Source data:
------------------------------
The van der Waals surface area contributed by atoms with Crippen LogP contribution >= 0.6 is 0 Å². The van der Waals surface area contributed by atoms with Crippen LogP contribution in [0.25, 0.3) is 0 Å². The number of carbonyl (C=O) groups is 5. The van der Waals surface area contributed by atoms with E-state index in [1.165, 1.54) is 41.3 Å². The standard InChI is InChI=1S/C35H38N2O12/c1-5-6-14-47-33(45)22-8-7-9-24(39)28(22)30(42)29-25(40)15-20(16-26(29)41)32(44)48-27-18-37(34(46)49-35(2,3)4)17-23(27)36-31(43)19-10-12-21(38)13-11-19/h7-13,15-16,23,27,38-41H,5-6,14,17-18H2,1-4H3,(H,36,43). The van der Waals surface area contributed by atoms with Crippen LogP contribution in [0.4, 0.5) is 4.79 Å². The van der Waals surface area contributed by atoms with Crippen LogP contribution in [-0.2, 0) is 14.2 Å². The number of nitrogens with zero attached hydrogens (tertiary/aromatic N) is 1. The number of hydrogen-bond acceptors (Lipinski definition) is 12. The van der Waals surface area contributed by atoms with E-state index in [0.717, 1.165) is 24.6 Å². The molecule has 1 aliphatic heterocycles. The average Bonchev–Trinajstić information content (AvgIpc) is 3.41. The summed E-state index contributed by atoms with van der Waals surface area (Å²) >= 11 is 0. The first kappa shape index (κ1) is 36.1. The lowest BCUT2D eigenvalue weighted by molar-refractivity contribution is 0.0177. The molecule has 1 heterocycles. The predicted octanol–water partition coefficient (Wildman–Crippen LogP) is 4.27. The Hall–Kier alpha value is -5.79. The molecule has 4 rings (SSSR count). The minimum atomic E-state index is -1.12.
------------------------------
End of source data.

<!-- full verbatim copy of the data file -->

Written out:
The van der Waals surface area contributed by atoms with Crippen LogP contribution >= 0.6 is 0 Å². The van der Waals surface area contributed by atoms with Crippen LogP contribution in [0.25, 0.3) is 0 Å². The number of carbonyl (C=O) groups is 5. The van der Waals surface area contributed by atoms with E-state index in [1.165, 1.54) is 41.3 Å². The standard InChI is InChI=1S/C35H38N2O12/c1-5-6-14-47-33(45)22-8-7-9-24(39)28(22)30(42)29-25(40)15-20(16-26(29)41)32(44)48-27-18-37(34(46)49-35(2,3)4)17-23(27)36-31(43)19-10-12-21(38)13-11-19/h7-13,15-16,23,27,38-41H,5-6,14,17-18H2,1-4H3,(H,36,43). The van der Waals surface area contributed by atoms with Crippen LogP contribution in [0.4, 0.5) is 4.79 Å². The van der Waals surface area contributed by atoms with Crippen LogP contribution in [-0.2, 0) is 14.2 Å². The number of nitrogens with zero attached hydrogens (tertiary/aromatic N) is 1. The number of hydrogen-bond acceptors (Lipinski definition) is 12. The van der Waals surface area contributed by atoms with E-state index in [0.717, 1.165) is 24.6 Å². The molecule has 1 aliphatic heterocycles. The average Bonchev–Trinajstić information content (AvgIpc) is 3.41. The summed E-state index contributed by atoms with van der Waals surface area (Å²) >= 11 is 0. The first kappa shape index (κ1) is 36.1. The lowest BCUT2D eigenvalue weighted by molar-refractivity contribution is 0.0177. The molecule has 1 heterocycles. The predicted octanol–water partition coefficient (Wildman–Crippen LogP) is 4.27. The Hall–Kier alpha value is -5.79. The molecule has 4 rings (SSSR count). The minimum atomic E-state index is -1.12.